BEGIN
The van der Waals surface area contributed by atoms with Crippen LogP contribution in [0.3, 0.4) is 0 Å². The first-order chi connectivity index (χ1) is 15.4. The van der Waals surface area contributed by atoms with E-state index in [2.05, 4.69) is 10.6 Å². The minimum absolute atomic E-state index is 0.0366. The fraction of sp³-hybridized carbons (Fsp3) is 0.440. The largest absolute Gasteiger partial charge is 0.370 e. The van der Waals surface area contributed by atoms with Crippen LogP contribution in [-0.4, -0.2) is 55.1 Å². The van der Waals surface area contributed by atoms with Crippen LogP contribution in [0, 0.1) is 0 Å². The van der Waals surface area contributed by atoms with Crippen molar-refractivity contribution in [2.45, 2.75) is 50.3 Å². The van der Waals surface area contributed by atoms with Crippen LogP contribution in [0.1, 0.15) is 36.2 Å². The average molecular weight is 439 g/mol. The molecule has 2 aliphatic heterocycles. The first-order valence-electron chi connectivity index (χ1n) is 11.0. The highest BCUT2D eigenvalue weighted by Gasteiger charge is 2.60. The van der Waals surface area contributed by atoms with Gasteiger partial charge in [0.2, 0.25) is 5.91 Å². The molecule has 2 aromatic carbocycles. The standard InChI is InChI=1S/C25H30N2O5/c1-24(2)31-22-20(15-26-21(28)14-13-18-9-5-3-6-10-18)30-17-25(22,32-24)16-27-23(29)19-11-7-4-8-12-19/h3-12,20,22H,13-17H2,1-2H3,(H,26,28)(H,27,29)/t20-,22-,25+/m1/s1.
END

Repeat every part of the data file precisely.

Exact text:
The van der Waals surface area contributed by atoms with Crippen LogP contribution in [0.3, 0.4) is 0 Å². The first-order chi connectivity index (χ1) is 15.4. The van der Waals surface area contributed by atoms with E-state index in [2.05, 4.69) is 10.6 Å². The minimum absolute atomic E-state index is 0.0366. The fraction of sp³-hybridized carbons (Fsp3) is 0.440. The largest absolute Gasteiger partial charge is 0.370 e. The van der Waals surface area contributed by atoms with Crippen LogP contribution in [-0.4, -0.2) is 55.1 Å². The van der Waals surface area contributed by atoms with Crippen LogP contribution in [0, 0.1) is 0 Å². The van der Waals surface area contributed by atoms with Crippen molar-refractivity contribution in [2.45, 2.75) is 50.3 Å². The van der Waals surface area contributed by atoms with Crippen LogP contribution in [0.1, 0.15) is 36.2 Å². The average molecular weight is 439 g/mol. The molecule has 2 aliphatic heterocycles. The first-order valence-electron chi connectivity index (χ1n) is 11.0. The highest BCUT2D eigenvalue weighted by Gasteiger charge is 2.60. The van der Waals surface area contributed by atoms with Gasteiger partial charge in [0.2, 0.25) is 5.91 Å². The molecule has 2 aromatic carbocycles. The standard InChI is InChI=1S/C25H30N2O5/c1-24(2)31-22-20(15-26-21(28)14-13-18-9-5-3-6-10-18)30-17-25(22,32-24)16-27-23(29)19-11-7-4-8-12-19/h3-12,20,22H,13-17H2,1-2H3,(H,26,28)(H,27,29)/t20-,22-,25+/m1/s1.